Return to Wonder – Japan Endless Discovery
Being short on time doesn’t mean that you have to be short on experiences.
Kyushu might be Japan’s third-largest island, but there’s a lot you can see on a trip there that won’t require more than a couple of hours driving.
From vibrant cities that have deep cultural and religious histories to stunning landscapes and natural beauty, every area in Kyushu feels wildly unique and each one would be more than worthy of a place on your bucket list.
We spent a few days in Kyushu and, for some of our recommendations, take a look at some of the places we visited while we were there.
Fukuoka City is the fifth largest city in Japan, but it’s arguably one of the fastest growing in the whole country.
Geographically, Fukuoka is actually closer to both Seoul and Shanghai than it is to Tokyo. But it’s just a short flight from Tokyo, and we think it’s well worth a visit.
One of the things Fukuoka is renowned for is its good – and cheap – food. From ramen to sushi there’s a lot to tuck into, not least one of the area’s specialty dishes ‘goma saba’.
Another massive attraction of Fukuoka is that it’s home to one of Japan’s most important Tenmangu Shrines, the Dazaifu Tenmangu Shrine.
Tenmangu Shrines are dedicated to the scholar spirit Sugawara Michizane. If you see students tapping the head of a bull statue at Dazaifu Tenmangu Shrine, it’s because they’re asking for good luck with their exams.
More than 400 years ago, the discovery of a certain type of clay – kaolin clay – in the town of Arita was the start of what the area is now famous for: ceramics.
When you walk through Arita’s old town now, streets are lined with store after store selling their own unique and beautiful ceramics. From tea pots and crockery, to chopstick holders, vases, and ornaments.
Twice a year, Arita is home to a renowned ceramics festival. When I visited, my guide for the day told me that she had even driven over an hour and a half to Arita earlier in the year to visit one of those festivals.
And if you’re looking for a unique experience, you can even visit a pottery studio and try your own hand at pottery-making.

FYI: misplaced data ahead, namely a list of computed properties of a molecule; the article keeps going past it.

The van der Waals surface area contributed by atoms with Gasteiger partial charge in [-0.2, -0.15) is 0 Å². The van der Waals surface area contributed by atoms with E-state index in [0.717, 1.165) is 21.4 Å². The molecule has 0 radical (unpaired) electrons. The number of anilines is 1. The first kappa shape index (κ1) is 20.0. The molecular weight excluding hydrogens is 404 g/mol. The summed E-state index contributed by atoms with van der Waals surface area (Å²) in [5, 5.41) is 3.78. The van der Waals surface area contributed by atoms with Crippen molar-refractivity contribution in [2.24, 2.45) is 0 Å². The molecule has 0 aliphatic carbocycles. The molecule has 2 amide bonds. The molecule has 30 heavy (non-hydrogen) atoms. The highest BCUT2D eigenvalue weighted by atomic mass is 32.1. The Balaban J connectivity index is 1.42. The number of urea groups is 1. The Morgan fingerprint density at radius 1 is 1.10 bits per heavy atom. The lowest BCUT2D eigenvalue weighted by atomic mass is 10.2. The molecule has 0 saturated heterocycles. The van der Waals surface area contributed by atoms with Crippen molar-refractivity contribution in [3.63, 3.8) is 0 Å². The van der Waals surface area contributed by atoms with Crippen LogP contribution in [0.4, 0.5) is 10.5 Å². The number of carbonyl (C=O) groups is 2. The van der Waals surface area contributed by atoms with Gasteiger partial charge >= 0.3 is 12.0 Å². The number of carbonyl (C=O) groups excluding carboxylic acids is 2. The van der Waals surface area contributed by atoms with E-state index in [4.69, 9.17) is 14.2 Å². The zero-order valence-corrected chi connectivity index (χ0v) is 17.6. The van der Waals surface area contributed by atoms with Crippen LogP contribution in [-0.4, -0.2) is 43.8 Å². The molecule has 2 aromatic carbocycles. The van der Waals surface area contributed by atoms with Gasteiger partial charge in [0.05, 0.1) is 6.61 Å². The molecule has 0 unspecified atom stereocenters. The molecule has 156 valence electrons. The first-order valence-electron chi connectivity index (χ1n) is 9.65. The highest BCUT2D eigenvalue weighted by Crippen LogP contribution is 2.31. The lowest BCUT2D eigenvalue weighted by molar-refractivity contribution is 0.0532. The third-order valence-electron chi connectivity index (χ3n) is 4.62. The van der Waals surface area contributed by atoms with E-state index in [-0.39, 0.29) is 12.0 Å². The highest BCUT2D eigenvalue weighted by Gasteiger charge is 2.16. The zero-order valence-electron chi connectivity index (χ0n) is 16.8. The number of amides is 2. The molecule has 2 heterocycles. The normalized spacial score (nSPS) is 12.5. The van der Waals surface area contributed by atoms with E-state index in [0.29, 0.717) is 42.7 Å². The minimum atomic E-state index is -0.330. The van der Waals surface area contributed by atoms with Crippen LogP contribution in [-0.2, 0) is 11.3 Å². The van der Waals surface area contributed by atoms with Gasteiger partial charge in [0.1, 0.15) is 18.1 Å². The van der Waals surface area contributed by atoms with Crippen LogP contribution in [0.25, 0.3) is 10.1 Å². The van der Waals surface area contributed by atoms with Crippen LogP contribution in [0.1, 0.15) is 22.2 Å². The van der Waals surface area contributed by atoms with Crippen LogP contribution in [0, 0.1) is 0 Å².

Yanagawa is located in Fukuoka Prefecture, and it’s been dubbed ‘the Venice of Kyushu’.
Waterways that were originally built as irrigation channels run through Yanagawa, and span 930 kilometres. Once a year, the water is even drained so the waterways can be cleaned, before being put back in again.
One of the most enjoyable things to do in Yanagawa is to ride along the waterways on a river cruise. A local guide punts you through the maze of water – which includes going under several low-hanging bridges that you need to duck – and, if you’re lucky, might even sing you a local ditty along the way.
Yanagawa is also home to Ohana, a beautiful hotel with magnificent buildings and stunning gardens. On the menu at Ohana is a specialty dish of steamed eel, which is absolutely worth trying.
One of the most impressive parts of Unzen is Unzen-Amakusa National Park – which was established back in the 1930s.
The national park is best known for Mount Unzen, an active volcano, and boasts diverse landscapes, a fascinating culture and history, and even gothic churches.
The Unzen Ropeway is a great activity to put on the bucket list if you’re planning on visiting Unzen. The three-minute cable car ride to the top of Mount Myoken is stunning from start to finish, and the views from the top are breathtaking.
Then there’s Unzen’s ‘Hell’ area. Here, sulphurous hot springs puff steam out of the ground against a backdrop of eerie-looking terrain (which explains the ‘Hell’ connotation).
If you head to the Kujuku Islands, you’ll find a little slice of marine paradise without even having to leave Kyushu.
This chain of islands is actually comprised of over 200 islands, even though the Japanese word “kujuku” translates to English as “99”.
Impressive ships – which have been suitably named things like ‘Pearl Queen’ – offer tours for visitors, where you ride along the water that meanders in between all of the different islands.
And if you’re still there later in the afternoon, the nearby Tenkaiho Observatory is the perfect place to take in all the beautiful colours of the sun setting behind the islands.
Nagasaki is a vibrant, port city where culture and history are in abundance.
Confucian temples and local restaurants are just some of the ways that the strong Chinese influence on Nagasaki can be felt.
Buildings like the Oura Church hark back to the city’s Christian history. Oura Church is actually considered to be the oldest standing Christian church in all of Japan.
And Dejima is an area in Nagasaki City where Portuguese missionaries and Dutch merchants once lived and carried out business with local Japanese people.